Choosing Plants for Your Landscaping: What You Must Know
Proper plant selection is the key secret to successful landscaping. Choosing the perfect landscaping plants for a garden depends on a number of factors, such as the regional climate,
the topography of the garden, and the soil type. Considering all these factors is important to ensure that the plants you select have the best chance for healthy growth and long-term survival.
Our landscaping experts have written this quick and simple guide to help you select the right plants that will require low maintenance and add more color and texture to your landscape.
1. Know Your Yard
In order to ensure that your plants thrive and offer you aesthetic value for a long time, it is important that you select the ones that complement your regional climate and the topography of your garden. The USDA Plant Hardiness Zone Map can provide you valuable information regarding the climate of your region. It divides the US into 26 zones depending on the average annual minimum temperature of the zone. You can use this map to determine which plants are most likely to thrive in your location.
In addition to regional climate, the microclimate of your landscape is another factor that can influence the survival and growth of plants. Depending on the amount of sunshine and shade area, your landscape can be categorized into any one of the four types of microclimate.
- Full sun
- Partial shade
- Deep shade
Once you have determined the regional and microclimate of your garden, the next thing you need to do is analyze the topography of the garden as it affects the drainage of water and in turn influences the health and growth of plants.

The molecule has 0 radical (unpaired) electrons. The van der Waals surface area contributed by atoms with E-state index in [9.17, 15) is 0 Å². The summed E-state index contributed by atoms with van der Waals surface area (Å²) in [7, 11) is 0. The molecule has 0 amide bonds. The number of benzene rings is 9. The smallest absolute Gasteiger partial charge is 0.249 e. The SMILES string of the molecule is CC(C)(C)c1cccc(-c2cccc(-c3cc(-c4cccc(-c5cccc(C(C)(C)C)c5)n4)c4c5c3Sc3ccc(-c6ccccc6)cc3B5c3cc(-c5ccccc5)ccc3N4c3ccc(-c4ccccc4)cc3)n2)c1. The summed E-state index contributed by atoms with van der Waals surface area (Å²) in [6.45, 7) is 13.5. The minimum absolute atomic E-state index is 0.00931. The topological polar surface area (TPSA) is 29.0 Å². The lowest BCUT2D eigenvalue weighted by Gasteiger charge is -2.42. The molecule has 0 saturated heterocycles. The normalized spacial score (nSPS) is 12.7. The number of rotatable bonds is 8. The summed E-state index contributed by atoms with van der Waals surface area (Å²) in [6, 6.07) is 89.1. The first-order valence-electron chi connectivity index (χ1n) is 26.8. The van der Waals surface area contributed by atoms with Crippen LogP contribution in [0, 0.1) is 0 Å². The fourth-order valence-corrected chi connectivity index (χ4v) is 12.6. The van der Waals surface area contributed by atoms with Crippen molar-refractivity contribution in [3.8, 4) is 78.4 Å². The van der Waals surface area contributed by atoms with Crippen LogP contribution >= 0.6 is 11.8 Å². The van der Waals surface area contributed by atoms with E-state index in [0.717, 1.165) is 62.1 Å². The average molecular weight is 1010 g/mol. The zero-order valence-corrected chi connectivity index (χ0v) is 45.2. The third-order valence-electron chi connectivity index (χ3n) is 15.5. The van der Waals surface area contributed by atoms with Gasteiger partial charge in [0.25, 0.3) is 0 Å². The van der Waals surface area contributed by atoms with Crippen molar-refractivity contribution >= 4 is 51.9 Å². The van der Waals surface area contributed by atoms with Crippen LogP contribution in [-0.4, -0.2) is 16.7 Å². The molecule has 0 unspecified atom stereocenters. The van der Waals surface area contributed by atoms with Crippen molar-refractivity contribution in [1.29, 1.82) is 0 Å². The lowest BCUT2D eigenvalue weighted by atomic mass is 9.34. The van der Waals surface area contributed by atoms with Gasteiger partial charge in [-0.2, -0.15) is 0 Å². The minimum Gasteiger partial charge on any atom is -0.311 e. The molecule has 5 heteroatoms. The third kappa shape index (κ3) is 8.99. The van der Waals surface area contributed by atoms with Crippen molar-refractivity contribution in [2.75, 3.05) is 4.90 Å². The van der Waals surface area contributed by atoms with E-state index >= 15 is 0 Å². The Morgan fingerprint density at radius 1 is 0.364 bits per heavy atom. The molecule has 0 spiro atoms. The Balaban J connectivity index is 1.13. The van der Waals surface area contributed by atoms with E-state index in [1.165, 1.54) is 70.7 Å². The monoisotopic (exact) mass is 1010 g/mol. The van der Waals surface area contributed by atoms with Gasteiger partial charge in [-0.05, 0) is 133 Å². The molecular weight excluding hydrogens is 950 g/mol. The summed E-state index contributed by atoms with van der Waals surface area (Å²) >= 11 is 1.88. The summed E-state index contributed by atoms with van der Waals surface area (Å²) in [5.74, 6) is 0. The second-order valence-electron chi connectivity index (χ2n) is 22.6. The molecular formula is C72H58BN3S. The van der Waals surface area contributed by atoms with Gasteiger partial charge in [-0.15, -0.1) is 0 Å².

2. Consider the Function of Plants
Plants can work in a multitude of ways in a landscape. They can be used to provide cool shade or eliminate an undesirable view. So, when selecting plants for your landscape, it is imperative that you consider their functional use and make the right choice accordingly.
Plants can be divided into a number of categories based on their functional use. Here we have listed the four types that are most frequently used in residential landscaping.
Shade Trees — These plants are used to produce dense shades and are particularly suitable for neighborhoods with hot, humid summers. In addition to providing cool shade, these plants can also help low the cooling costs, and therefore, are considered an ideal choice for sustainable landscapes. Examples, oak and maple trees.
Specimens — As the name implies, specimen plants can work as a focal point in any landscape on their own. These are ornamental plants with unique colors, textures, branching, flowers, and fruits. Examples include flowering crabapple, Japanese tree lilac, and more.
Screens — These plants are used to block an undesirable view, noise, wind, or dust and debris. Most screen plants are evergreens and have low branches. Most landscapes make use of only specie of specimen plants, planted in a row. Examples include pines, firs, spruces, Eastern red-cedar, and more.